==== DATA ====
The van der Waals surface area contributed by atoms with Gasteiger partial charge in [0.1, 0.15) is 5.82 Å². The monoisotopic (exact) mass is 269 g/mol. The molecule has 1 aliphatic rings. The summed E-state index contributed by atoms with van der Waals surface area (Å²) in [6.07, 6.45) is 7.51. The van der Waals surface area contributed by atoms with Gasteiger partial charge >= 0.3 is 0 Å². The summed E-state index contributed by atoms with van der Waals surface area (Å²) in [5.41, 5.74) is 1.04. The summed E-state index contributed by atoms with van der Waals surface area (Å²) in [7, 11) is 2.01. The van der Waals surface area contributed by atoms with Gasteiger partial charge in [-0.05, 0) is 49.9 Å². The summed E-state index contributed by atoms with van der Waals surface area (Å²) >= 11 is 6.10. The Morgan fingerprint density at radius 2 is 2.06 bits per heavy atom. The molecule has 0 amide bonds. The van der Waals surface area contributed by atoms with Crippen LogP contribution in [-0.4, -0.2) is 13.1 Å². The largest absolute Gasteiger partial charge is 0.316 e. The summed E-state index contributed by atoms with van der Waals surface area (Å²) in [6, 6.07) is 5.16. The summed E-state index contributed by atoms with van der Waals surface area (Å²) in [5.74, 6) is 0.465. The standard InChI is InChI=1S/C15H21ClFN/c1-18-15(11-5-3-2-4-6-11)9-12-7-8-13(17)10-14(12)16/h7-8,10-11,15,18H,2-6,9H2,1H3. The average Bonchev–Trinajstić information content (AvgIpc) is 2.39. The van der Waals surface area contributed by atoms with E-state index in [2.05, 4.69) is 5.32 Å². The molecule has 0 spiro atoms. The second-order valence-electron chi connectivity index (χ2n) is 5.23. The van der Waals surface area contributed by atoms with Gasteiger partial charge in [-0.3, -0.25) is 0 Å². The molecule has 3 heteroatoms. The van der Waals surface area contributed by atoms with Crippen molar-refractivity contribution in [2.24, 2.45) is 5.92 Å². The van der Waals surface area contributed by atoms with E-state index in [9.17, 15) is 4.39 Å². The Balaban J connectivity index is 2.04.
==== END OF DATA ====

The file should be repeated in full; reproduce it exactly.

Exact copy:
The van der Waals surface area contributed by atoms with Gasteiger partial charge in [0.1, 0.15) is 5.82 Å². The monoisotopic (exact) mass is 269 g/mol. The molecule has 1 aliphatic rings. The summed E-state index contributed by atoms with van der Waals surface area (Å²) in [6.07, 6.45) is 7.51. The van der Waals surface area contributed by atoms with Gasteiger partial charge >= 0.3 is 0 Å². The summed E-state index contributed by atoms with van der Waals surface area (Å²) in [5.41, 5.74) is 1.04. The summed E-state index contributed by atoms with van der Waals surface area (Å²) in [7, 11) is 2.01. The van der Waals surface area contributed by atoms with Gasteiger partial charge in [-0.05, 0) is 49.9 Å². The summed E-state index contributed by atoms with van der Waals surface area (Å²) >= 11 is 6.10. The Morgan fingerprint density at radius 2 is 2.06 bits per heavy atom. The molecule has 0 amide bonds. The van der Waals surface area contributed by atoms with Crippen LogP contribution in [-0.4, -0.2) is 13.1 Å². The largest absolute Gasteiger partial charge is 0.316 e. The summed E-state index contributed by atoms with van der Waals surface area (Å²) in [6, 6.07) is 5.16. The summed E-state index contributed by atoms with van der Waals surface area (Å²) in [5.74, 6) is 0.465. The standard InChI is InChI=1S/C15H21ClFN/c1-18-15(11-5-3-2-4-6-11)9-12-7-8-13(17)10-14(12)16/h7-8,10-11,15,18H,2-6,9H2,1H3. The average Bonchev–Trinajstić information content (AvgIpc) is 2.39. The van der Waals surface area contributed by atoms with E-state index in [2.05, 4.69) is 5.32 Å². The molecule has 0 spiro atoms. The second-order valence-electron chi connectivity index (χ2n) is 5.23. The van der Waals surface area contributed by atoms with Gasteiger partial charge in [-0.3, -0.25) is 0 Å². The molecule has 3 heteroatoms. The van der Waals surface area contributed by atoms with Crippen molar-refractivity contribution in [2.24, 2.45) is 5.92 Å². The van der Waals surface area contributed by atoms with E-state index in [9.17, 15) is 4.39 Å². The Balaban J connectivity index is 2.04.